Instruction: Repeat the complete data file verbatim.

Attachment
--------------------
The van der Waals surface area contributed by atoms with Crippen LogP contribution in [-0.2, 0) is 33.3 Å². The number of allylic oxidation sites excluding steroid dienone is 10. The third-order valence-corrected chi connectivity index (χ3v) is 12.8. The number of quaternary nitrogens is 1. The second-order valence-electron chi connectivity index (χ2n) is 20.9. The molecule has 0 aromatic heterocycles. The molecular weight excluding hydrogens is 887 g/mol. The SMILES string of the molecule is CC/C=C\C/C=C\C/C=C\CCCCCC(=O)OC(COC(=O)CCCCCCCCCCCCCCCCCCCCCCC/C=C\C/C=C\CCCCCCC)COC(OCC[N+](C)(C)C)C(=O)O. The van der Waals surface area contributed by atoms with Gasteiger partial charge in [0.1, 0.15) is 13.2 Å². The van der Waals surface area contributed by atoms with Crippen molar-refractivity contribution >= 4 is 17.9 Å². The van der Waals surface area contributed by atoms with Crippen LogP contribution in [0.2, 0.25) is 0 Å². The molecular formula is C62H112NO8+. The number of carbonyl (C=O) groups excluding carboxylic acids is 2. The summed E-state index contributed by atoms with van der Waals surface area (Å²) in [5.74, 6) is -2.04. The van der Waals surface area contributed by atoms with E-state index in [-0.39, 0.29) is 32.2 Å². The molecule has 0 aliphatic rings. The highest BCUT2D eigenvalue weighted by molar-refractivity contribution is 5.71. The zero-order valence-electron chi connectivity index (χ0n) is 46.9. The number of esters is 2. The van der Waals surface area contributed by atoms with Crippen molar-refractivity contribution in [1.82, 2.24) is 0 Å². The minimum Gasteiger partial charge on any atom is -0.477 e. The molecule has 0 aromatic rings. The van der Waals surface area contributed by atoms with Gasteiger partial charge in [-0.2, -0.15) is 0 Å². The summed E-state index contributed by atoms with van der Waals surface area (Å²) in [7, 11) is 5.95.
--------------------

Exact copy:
The van der Waals surface area contributed by atoms with Crippen LogP contribution in [-0.2, 0) is 33.3 Å². The number of allylic oxidation sites excluding steroid dienone is 10. The third-order valence-corrected chi connectivity index (χ3v) is 12.8. The number of quaternary nitrogens is 1. The second-order valence-electron chi connectivity index (χ2n) is 20.9. The molecule has 0 aromatic heterocycles. The molecular weight excluding hydrogens is 887 g/mol. The SMILES string of the molecule is CC/C=C\C/C=C\C/C=C\CCCCCC(=O)OC(COC(=O)CCCCCCCCCCCCCCCCCCCCCCC/C=C\C/C=C\CCCCCCC)COC(OCC[N+](C)(C)C)C(=O)O. The van der Waals surface area contributed by atoms with Gasteiger partial charge in [0.1, 0.15) is 13.2 Å². The van der Waals surface area contributed by atoms with Crippen molar-refractivity contribution >= 4 is 17.9 Å². The van der Waals surface area contributed by atoms with Crippen LogP contribution in [0.2, 0.25) is 0 Å². The molecular formula is C62H112NO8+. The number of carbonyl (C=O) groups excluding carboxylic acids is 2. The summed E-state index contributed by atoms with van der Waals surface area (Å²) in [5.74, 6) is -2.04. The van der Waals surface area contributed by atoms with E-state index in [-0.39, 0.29) is 32.2 Å². The molecule has 0 aliphatic rings. The highest BCUT2D eigenvalue weighted by molar-refractivity contribution is 5.71. The zero-order valence-electron chi connectivity index (χ0n) is 46.9. The number of esters is 2. The van der Waals surface area contributed by atoms with Crippen molar-refractivity contribution in [1.82, 2.24) is 0 Å². The minimum Gasteiger partial charge on any atom is -0.477 e. The molecule has 0 aromatic rings. The van der Waals surface area contributed by atoms with Gasteiger partial charge in [-0.2, -0.15) is 0 Å². The summed E-state index contributed by atoms with van der Waals surface area (Å²) in [7, 11) is 5.95.